Thus, the global scene is more fluid than it has been for centuries. America's task is to contribute to shaping this ferment which was years in the making and will require perhaps decades to crystallize. American diplomacy is asked to bring about the elements of a new world order much as it successfully did in the decade immediately following World War II.

Yet, current conditions are more complex because the area to be integrated is global rather than Atlantic and because the symptoms of crisis often mask the underlying reality. Thus with respect to Europe, even the most intense consultation will ultimately come up against the philosophical problem of what makes the Atlantic relationship special. As an institution, the European Union is likely to recoil from the use of force except under conditions — unanimity in the Security Council — that deprive the alliance of its special status.

Bush (left) with Rumsfeld
The challenge of Atlantic policy is whether the nations of the alliance can regain a sense of common destiny, and on the basis of what premises? In its absence the Atlantic nations will drift into a world order of constantly shifting constellations in pursuit of narrow national or regional concerns not unlike that preceding World War I.

The Asian countries discussed here march to a different drummer. Their consultation procedures with America are adequate and functioning. The short-term incentives are for collaboration. There are, however, three medium-term challenges. The nations involved will judge our relevance to their concerns by the outcome of Iraq. Somewhat contradictorily, concern over American hegemonical power may tempt these countries to explore options for constraints on American power, though for motives the opposite of those of Europe — as an exercise, not of moral or judicial principles, but of the balance of power.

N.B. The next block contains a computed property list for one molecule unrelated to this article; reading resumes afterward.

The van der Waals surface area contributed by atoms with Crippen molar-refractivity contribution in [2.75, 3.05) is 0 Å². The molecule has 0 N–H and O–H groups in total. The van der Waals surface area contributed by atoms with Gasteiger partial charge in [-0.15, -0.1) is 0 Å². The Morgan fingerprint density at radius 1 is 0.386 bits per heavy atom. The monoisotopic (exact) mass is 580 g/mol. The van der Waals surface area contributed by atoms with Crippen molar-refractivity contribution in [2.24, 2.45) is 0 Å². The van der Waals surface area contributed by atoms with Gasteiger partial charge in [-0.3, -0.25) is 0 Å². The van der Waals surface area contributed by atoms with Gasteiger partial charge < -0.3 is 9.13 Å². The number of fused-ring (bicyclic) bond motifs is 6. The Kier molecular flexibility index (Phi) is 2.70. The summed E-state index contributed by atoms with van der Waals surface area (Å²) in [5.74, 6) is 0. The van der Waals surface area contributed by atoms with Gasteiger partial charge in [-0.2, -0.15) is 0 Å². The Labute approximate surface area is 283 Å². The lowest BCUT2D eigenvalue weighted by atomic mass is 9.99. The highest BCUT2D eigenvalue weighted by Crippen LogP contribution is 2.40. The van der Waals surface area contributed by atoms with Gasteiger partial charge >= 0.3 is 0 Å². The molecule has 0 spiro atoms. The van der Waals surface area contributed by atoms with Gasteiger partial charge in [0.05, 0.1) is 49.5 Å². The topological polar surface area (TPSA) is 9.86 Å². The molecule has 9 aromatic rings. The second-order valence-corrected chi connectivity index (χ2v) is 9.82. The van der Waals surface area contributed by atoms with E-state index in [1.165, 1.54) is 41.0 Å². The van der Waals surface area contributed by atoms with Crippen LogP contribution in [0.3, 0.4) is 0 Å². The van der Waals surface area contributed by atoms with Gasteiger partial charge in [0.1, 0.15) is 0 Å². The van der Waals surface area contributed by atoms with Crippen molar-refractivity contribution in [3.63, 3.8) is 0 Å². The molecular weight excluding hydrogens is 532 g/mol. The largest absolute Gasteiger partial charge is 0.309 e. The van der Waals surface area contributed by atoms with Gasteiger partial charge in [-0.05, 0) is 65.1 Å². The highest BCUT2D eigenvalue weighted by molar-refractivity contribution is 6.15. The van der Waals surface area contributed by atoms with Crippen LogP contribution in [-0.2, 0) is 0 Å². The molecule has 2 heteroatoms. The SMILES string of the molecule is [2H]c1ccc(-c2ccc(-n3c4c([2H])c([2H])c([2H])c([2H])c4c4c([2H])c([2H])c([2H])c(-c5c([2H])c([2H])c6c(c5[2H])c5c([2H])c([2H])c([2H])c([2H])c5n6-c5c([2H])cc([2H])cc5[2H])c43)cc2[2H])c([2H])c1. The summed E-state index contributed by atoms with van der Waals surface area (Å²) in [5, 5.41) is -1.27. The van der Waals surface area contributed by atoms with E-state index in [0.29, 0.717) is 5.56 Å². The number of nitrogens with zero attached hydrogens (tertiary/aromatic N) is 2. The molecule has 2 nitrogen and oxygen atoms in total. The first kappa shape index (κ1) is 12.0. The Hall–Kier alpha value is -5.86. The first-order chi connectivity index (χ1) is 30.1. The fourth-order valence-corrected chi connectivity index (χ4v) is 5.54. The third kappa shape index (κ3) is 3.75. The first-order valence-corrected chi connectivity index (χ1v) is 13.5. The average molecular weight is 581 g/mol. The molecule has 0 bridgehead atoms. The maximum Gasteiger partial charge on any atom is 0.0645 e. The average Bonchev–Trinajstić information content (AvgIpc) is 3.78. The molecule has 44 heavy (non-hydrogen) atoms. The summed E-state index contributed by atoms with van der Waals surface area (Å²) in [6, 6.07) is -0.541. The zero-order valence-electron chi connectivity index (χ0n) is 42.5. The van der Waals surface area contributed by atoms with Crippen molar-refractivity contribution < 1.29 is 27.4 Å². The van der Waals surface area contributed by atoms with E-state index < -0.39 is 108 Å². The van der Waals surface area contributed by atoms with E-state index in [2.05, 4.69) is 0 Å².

American policy needs to be sensitive to these attitudes. American power is a fact of life; but the art of diplomacy is to translate power into consensus. This requires more than good relations with all countries to provide the greatest number of options. It implies, above all, a unifying vision especially on challenges that objectively affect all countries: proliferation, control of epidemics, development.

An international system is vital if the members of it consider maintaining it more important than the inevitable difficulties that arise in its operation and when it is alive to opportunities for creativity. Amidst the passions of the Middle East, American foreign policy must look beyond immediate frustrations to the vision of a world waiting to be built.

Tribune Media Services International.




Dr. Henry Kissinger came to US from Germany in 1938. He attended Harvard Univ. where he taught as professor from 1954-71. Dr. Kissinger served President Nixon's national security advisor and then secretary of state. As diplomatic doyen Kissinger was a vital broker in US opening ties with Communist China. He became a Nobel peace laureate for his role in arranging a cease-fire in North Vietnam. As an author of numerous best-selling books he continue to write and comment on TV about foreign affairs.